New Advance in Breast Reconstruction for Cancer Patients
Cancer Treatment Centers of America at Midwestern Regional Medical Center offers new options for breast cancer patients with Autologous Fat Transfer
ZION, Ill., Oct. 24, 2012 /PRNewswire-USNewswire/ -- Individualized care is the foundation of a new innovation in cancer treatment at Cancer Treatment Centers of America (CTCA) at Midwestern Regional Medical Center (Midwestern). CTCA at Midwestern is now using Autologous Fat Transfer, which is also referred to as fat grafting, to rebuild a woman's breast after tumor removal, helping to improve quality of life after treatment. In this procedure, tissue from the patient's own body is used to rebuild the breast in stages, using multiple tiny tunnels. The potential benefits of this leading-edge procedure include a shortened recovery period, reduced scarring and a more natural looking breast.
"With the addition of breast enhancement with Autologous Fat Transfer, CTCA at Midwestern offers patients a new avenue of cancer treatment that helps address the deeply emotional fears many women face," said Stephen P. Ray , MD, FACS, DABMA, medical director of oncoplastic and reconstructive surgery. "At CTCA at Midwestern, our patients are treated with advanced surgical, chemotherapy and radiation options. For those patients who require surgery, breast reconstruction following mastectomy or lumpectomy has the ability to really alter a woman's emotional state and impact her socially and interpersonally in her relationships both with herself and with other people."
Lora Lantis of Perry, Michigan was diagnosed with stage II breast cancer in August 2011, not even a full year after discovering that her husband, Larry, also had cancer. A nurse by profession, Lantis knows the importance of regular checkups, but as a caregiver to her husband she easily found reasons to postpone.
"During that summer and the months prior, I was just so busy," said Lantis. "Knowing better, I had let my routine visits to the doctor pass by. I kept thinking, 'Just go. Just do it,' but something always came up."
When she did visit her physician, the routine mammogram showed two questionable spots, which turned out to be breast cancer. With a history of breast cancer in her family, Lantis felt that to beat this disease, she would ultimately choose to have surgery. "In my first conversations with Dr. Ray, he asked what kind of reconstruction I was interested in. He said that it was important for him to know prior to tumor removal to produce the best results."
Coping with the results of a mastectomy is something Lantis was already preparing for, but with Dr. Ray's help she ultimately decided on Autologous Fat Transfer. "I wanted to make sure that what I ended up with was still me. Not something fake or foreign."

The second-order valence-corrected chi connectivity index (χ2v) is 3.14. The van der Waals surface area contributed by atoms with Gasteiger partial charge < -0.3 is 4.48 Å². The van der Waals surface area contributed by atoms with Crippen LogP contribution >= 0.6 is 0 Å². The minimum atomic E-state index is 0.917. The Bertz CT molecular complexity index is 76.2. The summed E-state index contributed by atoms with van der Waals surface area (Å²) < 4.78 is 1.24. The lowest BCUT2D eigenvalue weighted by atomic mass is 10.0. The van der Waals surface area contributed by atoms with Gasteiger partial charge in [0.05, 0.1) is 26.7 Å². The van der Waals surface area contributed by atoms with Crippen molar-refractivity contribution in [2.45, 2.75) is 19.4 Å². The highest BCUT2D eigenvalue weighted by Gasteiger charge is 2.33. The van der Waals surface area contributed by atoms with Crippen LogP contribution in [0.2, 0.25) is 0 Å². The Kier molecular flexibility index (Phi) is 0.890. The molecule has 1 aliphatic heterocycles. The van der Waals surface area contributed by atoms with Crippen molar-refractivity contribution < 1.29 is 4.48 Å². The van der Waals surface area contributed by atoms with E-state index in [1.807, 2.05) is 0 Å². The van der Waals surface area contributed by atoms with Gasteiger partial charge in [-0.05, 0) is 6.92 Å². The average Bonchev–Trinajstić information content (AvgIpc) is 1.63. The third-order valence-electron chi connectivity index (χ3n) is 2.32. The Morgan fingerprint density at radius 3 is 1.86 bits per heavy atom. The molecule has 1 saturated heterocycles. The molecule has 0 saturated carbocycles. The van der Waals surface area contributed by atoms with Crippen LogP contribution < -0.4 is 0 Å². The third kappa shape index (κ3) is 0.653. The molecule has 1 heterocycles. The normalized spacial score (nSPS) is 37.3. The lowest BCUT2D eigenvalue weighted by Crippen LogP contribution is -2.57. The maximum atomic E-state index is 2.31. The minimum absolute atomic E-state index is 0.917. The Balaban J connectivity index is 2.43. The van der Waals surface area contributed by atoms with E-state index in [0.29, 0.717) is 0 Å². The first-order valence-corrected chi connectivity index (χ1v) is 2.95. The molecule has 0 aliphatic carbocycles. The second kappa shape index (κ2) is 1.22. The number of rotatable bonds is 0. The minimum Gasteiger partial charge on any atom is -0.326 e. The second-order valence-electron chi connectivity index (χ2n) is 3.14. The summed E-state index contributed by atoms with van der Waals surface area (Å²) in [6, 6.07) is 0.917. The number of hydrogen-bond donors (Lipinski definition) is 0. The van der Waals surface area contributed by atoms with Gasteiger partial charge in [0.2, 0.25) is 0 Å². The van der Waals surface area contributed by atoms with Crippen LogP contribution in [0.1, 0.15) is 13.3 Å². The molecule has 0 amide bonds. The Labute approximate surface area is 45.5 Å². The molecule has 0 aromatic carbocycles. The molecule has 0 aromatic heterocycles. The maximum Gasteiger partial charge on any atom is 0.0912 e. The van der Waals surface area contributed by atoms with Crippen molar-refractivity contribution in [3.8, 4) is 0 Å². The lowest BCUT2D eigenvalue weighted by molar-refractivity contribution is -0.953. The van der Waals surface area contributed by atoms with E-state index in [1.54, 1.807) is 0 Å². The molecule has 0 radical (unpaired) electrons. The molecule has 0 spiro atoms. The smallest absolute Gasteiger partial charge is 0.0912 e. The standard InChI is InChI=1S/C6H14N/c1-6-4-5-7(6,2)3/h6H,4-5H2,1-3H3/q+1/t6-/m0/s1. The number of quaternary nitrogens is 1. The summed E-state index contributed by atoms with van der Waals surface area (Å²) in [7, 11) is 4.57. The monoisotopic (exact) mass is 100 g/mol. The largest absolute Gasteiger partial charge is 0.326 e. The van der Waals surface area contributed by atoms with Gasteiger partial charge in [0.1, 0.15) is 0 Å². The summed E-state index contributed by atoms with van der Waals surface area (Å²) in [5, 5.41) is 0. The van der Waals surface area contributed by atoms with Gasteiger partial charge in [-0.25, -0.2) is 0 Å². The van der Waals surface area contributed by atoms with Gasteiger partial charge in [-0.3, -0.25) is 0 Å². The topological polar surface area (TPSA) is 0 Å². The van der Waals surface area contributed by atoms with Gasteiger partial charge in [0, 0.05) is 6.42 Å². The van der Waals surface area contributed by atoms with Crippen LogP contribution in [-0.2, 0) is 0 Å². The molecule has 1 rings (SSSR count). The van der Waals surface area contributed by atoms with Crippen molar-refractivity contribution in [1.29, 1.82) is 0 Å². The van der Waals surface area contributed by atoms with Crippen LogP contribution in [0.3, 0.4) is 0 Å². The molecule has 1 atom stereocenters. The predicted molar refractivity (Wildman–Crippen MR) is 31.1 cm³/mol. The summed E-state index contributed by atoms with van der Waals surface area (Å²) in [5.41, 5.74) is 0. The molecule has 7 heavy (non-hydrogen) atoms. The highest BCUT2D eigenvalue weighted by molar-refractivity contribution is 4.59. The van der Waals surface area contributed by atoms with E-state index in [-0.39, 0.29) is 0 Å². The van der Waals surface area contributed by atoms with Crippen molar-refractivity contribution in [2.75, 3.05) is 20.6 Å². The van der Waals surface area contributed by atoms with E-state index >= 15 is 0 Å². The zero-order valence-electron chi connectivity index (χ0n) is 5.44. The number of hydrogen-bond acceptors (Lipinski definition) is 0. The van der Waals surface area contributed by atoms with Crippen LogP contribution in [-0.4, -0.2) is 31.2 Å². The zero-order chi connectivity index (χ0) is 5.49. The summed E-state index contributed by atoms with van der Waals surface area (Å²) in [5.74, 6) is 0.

Using tissue from her own body, Dr. Ray and a team of experts are now reconstructing Lantis's breast with a series of relatively minor surgeries. In each of these procedures (2-5), tissue is harvested from the abdomen, flank, hip, inner thigh or inner knee and then transferred to the breast in small amounts along small tunnels, so the body can provide blood to the transplanted tissue. Generally, each minor surgery is about three months apart and most women can return to work the week following surgery.
One of the benefits of Autologous Fat Transfer is that women who have had radiation previously are candidates for this reconstructive procedure. Traditionally, many women who had treated with radiation prior were limited to one option: large flap reconstruction. Some of these women can now have Autologous Fat Transfer followed by implant reconstruction, without making new scars.
"My goal as an oncoplastic surgeon is to help a women get to where she wants to be, in terms of removing the tumor and restoring the breast shape as much as possible," said Dr. Ray. "It is really the woman's perception and the woman herself who is the final arbiter. I want my patients to be able to do any activity—dressing, undressing, exercising, swimming, seeing a movie—and give no more thought to their breast than their elbow."
CTCA at Midwestern is one of only 33 hospitals in the nation to be recognized by the National Quality Measures for Breast Centers (NQMBC) Program, which is part of the National Consortium of Breast Centers (NCBC), as a Certified Quality Breast Center of Excellence. The National Accreditation Program for Breast Centers (NAPBC) has also awarded CTCA at Midwestern a three-year full accreditation for the breast program. One of only 232 accredited breast centers countrywide, CTCA at Midwestern meets standards set by the NAPBC in breast center leadership, clinical management, research, community outreach, professional education, and quality improvement.
About Cancer Treatment Centers of America
CTCA is a growing network of regional destination hospitals specializing in complex and advance-stage cancer care. CTCA provides a comprehensive, fully integrated and individualized cancer treatment experience at hospitals located in suburban Atlanta, Chicago, Philadelphia, Phoenix and Tulsa. The Patient Empowered Care® model at CTCA places patients at the center of their care, encouraging and enabling patients and their families to take an active role in treatment decision-making. For more information about CTCA, visit www.cancercenter.com.
SOURCE Cancer Treatment Centers of America
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